I should probably warn you upfront that the one thing you probably won’t do with engineering is make any money. To be honest, I’ve not really investigated engineering for money-making potential, so there might be a couple of interesting items that other players tend to like to buy. Back when Hunters used ammo, engineers could make some money crafting ammo and putting it on the AH. And there are scopes and guns that can still be sold to Hunters. In general, though, I doubt you are going to make much with engineering. The reason to level engineering isn’t for the money, it’s for the fun of it.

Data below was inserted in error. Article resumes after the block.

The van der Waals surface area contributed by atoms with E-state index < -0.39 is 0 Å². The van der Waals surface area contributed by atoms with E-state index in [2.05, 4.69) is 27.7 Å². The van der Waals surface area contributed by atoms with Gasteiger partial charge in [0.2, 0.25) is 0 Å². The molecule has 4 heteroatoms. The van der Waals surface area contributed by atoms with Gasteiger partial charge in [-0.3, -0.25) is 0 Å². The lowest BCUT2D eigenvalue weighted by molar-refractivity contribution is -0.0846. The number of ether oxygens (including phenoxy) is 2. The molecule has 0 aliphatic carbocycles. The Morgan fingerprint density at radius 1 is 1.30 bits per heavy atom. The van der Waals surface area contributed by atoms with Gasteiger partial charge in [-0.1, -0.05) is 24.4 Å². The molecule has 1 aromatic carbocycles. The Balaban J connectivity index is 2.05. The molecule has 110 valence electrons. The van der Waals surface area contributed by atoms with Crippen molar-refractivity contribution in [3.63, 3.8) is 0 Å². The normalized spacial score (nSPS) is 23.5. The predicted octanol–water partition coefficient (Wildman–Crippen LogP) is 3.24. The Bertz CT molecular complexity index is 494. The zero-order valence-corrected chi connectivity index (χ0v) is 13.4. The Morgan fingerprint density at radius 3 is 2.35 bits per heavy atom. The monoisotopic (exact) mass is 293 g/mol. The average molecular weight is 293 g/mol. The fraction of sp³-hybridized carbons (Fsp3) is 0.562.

If you do choose engineering as one of your professions, then you’ll probably want to compliment it with mining. Occasionally you’ll need materials from one of the other gathering professions, but the vast majority of the materials used by engineers comes from mining.